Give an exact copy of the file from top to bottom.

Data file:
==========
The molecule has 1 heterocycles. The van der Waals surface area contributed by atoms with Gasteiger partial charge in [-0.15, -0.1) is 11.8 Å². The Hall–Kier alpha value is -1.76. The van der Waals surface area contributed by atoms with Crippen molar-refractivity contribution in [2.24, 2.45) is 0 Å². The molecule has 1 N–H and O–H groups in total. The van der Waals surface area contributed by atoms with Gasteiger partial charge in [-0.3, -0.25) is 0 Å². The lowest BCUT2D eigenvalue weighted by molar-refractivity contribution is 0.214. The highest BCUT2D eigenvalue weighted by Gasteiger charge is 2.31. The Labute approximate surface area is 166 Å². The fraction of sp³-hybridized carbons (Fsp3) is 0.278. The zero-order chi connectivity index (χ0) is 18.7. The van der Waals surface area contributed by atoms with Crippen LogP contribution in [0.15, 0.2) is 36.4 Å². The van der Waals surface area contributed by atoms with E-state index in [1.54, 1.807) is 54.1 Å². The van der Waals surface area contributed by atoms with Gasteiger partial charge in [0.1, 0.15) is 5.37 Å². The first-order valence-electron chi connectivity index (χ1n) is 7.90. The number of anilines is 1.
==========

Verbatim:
The molecule has 1 heterocycles. The van der Waals surface area contributed by atoms with Gasteiger partial charge in [-0.15, -0.1) is 11.8 Å². The Hall–Kier alpha value is -1.76. The van der Waals surface area contributed by atoms with Crippen molar-refractivity contribution in [2.24, 2.45) is 0 Å². The molecule has 1 N–H and O–H groups in total. The van der Waals surface area contributed by atoms with Gasteiger partial charge in [-0.3, -0.25) is 0 Å². The lowest BCUT2D eigenvalue weighted by molar-refractivity contribution is 0.214. The highest BCUT2D eigenvalue weighted by Gasteiger charge is 2.31. The Labute approximate surface area is 166 Å². The fraction of sp³-hybridized carbons (Fsp3) is 0.278. The zero-order chi connectivity index (χ0) is 18.7. The van der Waals surface area contributed by atoms with Crippen LogP contribution in [0.15, 0.2) is 36.4 Å². The van der Waals surface area contributed by atoms with E-state index in [1.54, 1.807) is 54.1 Å². The van der Waals surface area contributed by atoms with Gasteiger partial charge in [0.1, 0.15) is 5.37 Å². The first-order valence-electron chi connectivity index (χ1n) is 7.90. The number of anilines is 1.